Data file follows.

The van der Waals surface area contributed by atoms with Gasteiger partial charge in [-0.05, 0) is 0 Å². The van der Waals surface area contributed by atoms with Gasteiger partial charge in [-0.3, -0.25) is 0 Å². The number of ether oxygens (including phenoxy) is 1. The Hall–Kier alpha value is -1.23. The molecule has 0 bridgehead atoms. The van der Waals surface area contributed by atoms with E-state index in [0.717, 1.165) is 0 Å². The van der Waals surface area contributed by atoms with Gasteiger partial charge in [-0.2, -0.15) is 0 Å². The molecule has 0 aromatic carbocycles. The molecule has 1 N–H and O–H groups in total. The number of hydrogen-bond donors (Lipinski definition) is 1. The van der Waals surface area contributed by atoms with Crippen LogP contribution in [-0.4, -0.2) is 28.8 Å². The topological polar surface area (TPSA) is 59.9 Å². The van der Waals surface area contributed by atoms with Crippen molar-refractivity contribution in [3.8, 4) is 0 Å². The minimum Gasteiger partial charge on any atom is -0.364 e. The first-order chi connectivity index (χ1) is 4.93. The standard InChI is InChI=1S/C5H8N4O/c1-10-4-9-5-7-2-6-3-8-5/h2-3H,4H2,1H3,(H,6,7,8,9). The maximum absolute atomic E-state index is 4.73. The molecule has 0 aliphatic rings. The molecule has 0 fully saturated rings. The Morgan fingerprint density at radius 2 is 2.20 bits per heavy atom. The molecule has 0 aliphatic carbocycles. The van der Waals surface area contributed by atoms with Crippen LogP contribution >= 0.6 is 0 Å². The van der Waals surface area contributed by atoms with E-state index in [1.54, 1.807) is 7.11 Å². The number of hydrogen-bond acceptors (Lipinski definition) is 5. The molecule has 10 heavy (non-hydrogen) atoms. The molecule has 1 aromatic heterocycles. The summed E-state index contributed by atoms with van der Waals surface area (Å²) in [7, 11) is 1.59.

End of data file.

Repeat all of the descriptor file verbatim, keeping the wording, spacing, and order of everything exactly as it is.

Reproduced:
The van der Waals surface area contributed by atoms with Gasteiger partial charge in [-0.05, 0) is 0 Å². The van der Waals surface area contributed by atoms with Gasteiger partial charge in [-0.3, -0.25) is 0 Å². The number of ether oxygens (including phenoxy) is 1. The Hall–Kier alpha value is -1.23. The molecule has 0 bridgehead atoms. The van der Waals surface area contributed by atoms with E-state index in [0.717, 1.165) is 0 Å². The van der Waals surface area contributed by atoms with Gasteiger partial charge in [-0.2, -0.15) is 0 Å². The molecule has 0 aromatic carbocycles. The molecule has 1 N–H and O–H groups in total. The number of hydrogen-bond donors (Lipinski definition) is 1. The van der Waals surface area contributed by atoms with Crippen LogP contribution in [-0.4, -0.2) is 28.8 Å². The topological polar surface area (TPSA) is 59.9 Å². The van der Waals surface area contributed by atoms with Crippen molar-refractivity contribution in [3.8, 4) is 0 Å². The minimum Gasteiger partial charge on any atom is -0.364 e. The first-order chi connectivity index (χ1) is 4.93. The standard InChI is InChI=1S/C5H8N4O/c1-10-4-9-5-7-2-6-3-8-5/h2-3H,4H2,1H3,(H,6,7,8,9). The maximum absolute atomic E-state index is 4.73. The molecule has 0 aliphatic rings. The molecule has 0 fully saturated rings. The Morgan fingerprint density at radius 2 is 2.20 bits per heavy atom. The molecule has 0 aliphatic carbocycles. The van der Waals surface area contributed by atoms with Crippen LogP contribution >= 0.6 is 0 Å². The van der Waals surface area contributed by atoms with E-state index in [1.54, 1.807) is 7.11 Å². The number of hydrogen-bond acceptors (Lipinski definition) is 5. The molecule has 10 heavy (non-hydrogen) atoms. The molecule has 1 aromatic heterocycles. The summed E-state index contributed by atoms with van der Waals surface area (Å²) in [7, 11) is 1.59.